Is the Thai Cave Rescue series based on a true story?

Are the events real or imagined?

Members of a youth soccer team trapped in a cave in Netflix's Thai Cave Rescue
(Image credit: Netflix/Future)

It took nine days to locate the trapped souls and another eight to rescue them all - but did it really happen? 

The Thai Cave Rescue is causing a tidal wave of intrigue surrounding the story of a football team trapped in a cave - and the people who laid their lives on the line to rescue them. When Thai youth football team the Wild Boars were caving with their assistant coach, unexpected monsoon rain saw water levels inside the caves rise, trapping them in the Tham Luang Cave. With food and resources running low, a global rescue effort to free them ensued. Those watching the incredible story unfold are asking if events are based on a true story - read on to find out. 

Also keeping tensions high on screen is Alison Janney in a new Netflix thriller. The ambiguous ending has left viewers asking for the Lou ending explained, and wondering if there will be a sequel. On ITV, Lauren Lyle is getting rave reviews as detective Karen Pirie which is based on some well known source material. Stephen Moffat’s Inside Man is also finally here after a huge build up, and it’s every bit as exciting as you’d expect.

Is the Thai Cave Rescue series based on a true story?

Yes, Thai Cave Rescue is based on the true story of the rescue of 12 Thai boys from youth soccer team the Wild Boars and their coach from the Tham Luang Cave, between June 23 and July 10, 2018.

When their football  practice ended on Saturday 23 June, 2018, the 12 members of Wild Boars decided to go cave exploring with assistant coach Ekkaphon Chanthawong. The boys were aged between 11 and 16 at the time, and Chanthawong 25. The cave formed part of a complex beneath the Doi Nang Non mountain range, and was known to flood regularly during the rainy season - the boys and their coach missed the warning sign not to enter the caves, situated at the entrance.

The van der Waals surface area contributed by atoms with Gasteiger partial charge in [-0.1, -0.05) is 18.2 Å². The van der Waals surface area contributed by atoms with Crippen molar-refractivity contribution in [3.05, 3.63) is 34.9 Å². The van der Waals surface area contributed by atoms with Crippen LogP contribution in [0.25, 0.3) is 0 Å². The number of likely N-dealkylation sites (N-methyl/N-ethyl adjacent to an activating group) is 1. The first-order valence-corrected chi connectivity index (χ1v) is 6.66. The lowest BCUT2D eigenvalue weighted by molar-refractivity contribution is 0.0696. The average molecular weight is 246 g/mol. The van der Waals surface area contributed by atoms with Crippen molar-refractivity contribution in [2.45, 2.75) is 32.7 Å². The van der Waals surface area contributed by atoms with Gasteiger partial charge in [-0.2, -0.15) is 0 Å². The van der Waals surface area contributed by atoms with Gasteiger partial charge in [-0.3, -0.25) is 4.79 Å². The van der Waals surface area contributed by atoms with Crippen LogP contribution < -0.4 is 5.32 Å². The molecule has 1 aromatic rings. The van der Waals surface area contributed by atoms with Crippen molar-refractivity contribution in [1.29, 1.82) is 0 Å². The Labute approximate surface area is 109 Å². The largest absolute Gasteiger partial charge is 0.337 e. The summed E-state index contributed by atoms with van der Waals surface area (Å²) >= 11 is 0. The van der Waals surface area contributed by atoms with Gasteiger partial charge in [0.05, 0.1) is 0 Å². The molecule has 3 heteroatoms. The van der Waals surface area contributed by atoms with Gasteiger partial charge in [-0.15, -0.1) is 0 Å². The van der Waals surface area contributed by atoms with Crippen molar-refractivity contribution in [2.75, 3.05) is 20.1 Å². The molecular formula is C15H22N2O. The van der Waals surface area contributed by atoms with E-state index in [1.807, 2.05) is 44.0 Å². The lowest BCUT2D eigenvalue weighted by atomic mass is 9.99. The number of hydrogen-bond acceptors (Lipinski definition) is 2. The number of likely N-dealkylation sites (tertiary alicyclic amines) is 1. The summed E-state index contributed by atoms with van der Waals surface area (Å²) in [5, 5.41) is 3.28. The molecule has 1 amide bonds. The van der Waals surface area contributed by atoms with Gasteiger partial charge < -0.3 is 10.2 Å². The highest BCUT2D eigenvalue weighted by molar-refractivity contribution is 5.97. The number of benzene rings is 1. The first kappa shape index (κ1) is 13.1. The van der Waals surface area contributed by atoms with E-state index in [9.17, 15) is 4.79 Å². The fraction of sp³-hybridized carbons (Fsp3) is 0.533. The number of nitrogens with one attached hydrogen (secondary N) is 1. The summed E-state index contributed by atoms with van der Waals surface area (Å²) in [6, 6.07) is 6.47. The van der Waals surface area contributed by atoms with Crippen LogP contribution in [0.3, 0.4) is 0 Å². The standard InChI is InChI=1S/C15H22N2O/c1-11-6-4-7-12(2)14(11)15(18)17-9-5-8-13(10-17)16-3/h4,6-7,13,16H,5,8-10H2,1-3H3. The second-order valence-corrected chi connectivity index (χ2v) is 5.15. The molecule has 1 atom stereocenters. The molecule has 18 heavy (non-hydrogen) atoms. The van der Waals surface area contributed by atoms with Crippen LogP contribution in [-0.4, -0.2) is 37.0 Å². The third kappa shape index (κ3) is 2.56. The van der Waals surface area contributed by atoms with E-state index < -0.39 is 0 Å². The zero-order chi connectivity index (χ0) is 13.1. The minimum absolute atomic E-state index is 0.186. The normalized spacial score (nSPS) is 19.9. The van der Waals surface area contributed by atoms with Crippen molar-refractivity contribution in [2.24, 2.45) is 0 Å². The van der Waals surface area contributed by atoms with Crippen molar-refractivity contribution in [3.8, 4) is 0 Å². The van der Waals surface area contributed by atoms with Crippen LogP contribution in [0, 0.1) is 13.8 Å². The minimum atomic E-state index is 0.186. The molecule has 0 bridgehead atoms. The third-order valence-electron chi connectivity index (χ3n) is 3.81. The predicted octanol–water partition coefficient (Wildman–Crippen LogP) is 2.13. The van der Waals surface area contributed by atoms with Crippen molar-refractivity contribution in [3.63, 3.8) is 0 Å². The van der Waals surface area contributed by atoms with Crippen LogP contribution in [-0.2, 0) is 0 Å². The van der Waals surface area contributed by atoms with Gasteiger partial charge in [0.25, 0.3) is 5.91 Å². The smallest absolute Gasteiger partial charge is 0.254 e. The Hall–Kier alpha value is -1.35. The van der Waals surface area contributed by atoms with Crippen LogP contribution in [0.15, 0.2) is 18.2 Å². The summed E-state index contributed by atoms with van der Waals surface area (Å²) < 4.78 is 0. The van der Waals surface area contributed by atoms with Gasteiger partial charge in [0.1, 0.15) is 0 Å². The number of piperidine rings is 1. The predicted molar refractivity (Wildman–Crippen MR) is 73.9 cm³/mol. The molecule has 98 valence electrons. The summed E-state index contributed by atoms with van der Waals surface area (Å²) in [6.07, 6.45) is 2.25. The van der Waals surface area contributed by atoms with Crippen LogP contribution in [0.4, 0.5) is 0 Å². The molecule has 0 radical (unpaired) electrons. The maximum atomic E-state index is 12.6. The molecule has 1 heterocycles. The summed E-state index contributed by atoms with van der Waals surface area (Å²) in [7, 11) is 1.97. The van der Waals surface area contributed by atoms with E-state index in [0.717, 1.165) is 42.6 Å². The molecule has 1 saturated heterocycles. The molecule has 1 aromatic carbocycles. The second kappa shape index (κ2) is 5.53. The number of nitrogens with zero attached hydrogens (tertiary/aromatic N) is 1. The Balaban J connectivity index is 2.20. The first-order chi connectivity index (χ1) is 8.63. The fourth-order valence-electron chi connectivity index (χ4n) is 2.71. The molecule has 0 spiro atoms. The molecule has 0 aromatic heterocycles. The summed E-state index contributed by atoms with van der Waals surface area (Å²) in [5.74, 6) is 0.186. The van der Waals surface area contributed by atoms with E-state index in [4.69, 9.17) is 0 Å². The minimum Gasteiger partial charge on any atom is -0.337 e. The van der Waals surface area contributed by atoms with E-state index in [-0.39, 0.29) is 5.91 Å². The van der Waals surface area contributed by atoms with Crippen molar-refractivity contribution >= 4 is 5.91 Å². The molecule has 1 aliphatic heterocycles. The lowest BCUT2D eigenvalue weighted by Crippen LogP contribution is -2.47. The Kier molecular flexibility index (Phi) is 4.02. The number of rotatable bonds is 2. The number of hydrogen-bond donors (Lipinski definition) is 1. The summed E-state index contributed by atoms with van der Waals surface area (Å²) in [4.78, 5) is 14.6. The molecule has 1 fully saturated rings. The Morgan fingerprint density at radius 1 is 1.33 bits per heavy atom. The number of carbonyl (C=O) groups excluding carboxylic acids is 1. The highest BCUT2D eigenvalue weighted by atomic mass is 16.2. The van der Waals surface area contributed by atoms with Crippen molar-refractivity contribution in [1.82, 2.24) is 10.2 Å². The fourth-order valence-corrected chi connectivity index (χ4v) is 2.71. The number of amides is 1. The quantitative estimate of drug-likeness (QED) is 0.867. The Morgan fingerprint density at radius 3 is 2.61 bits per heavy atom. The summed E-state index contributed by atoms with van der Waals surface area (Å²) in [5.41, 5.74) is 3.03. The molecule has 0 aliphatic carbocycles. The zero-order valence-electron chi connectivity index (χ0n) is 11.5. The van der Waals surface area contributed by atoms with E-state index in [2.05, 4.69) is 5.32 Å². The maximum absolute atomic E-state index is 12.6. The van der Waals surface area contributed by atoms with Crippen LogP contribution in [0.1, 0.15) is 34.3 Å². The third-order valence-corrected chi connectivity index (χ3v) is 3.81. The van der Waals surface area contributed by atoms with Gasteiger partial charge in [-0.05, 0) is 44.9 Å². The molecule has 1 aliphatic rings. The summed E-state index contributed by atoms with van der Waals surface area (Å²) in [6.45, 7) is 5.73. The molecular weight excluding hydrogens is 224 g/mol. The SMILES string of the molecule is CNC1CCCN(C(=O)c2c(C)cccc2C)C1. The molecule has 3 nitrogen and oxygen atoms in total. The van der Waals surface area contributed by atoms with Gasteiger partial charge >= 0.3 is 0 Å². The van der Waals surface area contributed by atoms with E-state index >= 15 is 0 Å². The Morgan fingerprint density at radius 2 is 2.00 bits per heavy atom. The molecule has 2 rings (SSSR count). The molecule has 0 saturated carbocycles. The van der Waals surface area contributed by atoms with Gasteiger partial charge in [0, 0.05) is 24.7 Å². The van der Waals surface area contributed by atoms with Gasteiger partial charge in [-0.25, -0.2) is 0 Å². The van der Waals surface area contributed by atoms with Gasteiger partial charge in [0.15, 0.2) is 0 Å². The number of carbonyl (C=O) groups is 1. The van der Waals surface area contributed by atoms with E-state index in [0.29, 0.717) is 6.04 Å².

When the team failed to return from their trip, an alarm was raised at 7pm. The team’s head coach approached the caves to find the boys’ belongings strewn around the cave entrance, and pathways covered in water. Thai Navy Seal divers were informed of what had happened, and local British diver Vern Unsworth was brought on board the rescue team, as he was very familiar with the caves. At this time, those experts pronounced the water to be too murky to proceed with any rescue attempt. 

An international appeal for rescue help ensued, resulting in the US Air Force, Australian Specialist Response Group, and divers from the Beijing Peaceland Foundation offering help for the mission. British divers Richard Stanton and John Volanthen began rescue attempts, but made little progress due to continuing rainfall and strong currents in the caves. The boys and their coach were found on July 2, following a trip that took 6 hours to complete. It took another week before the divers were able to begin removing the trapped from the cave. 

On July 8, 18 rescue divers arrived at the cave, where one diver was assigned one child to bring back. It was decided the boys should be anaesthetised to prevent panic on the long journey out of the caves, preventing danger to themselves and their assigned diver. The mission ended on July 10 after the trapped souls had spent 18 days in the cave. A total of 10,000 people were involved in the rescue, and over a billion litres of water was pumped from the caves to assist the mission.

Diver reaches out to trapped boy in Thai Cave Rescue

(Image credit: Netflix)

Did all 13 survive?

Yes, all 12 boys and their coach survived the rescue. When it was decided that they’d be anaesthetised, their parents were not informed due to the experimental nature of the intervention, and that expert anaesthetists told diving crews to expect casualties. 

According to USA Today, selecting which drugs and how much to use was a huge challenge in itself. Too much and they could enter respiratory failure, and too little meant they could wake up during the journey and panic - which could result in drowning. They were given tranquilisers to calm them, and a drug to dry up the saliva secretions to prevent choking on their saliva. The actual anaesthetic was ketamine, which the divers had to re-administer several times throughout the journey as one dose would only keep the boys unconscious for 1 -2 hours.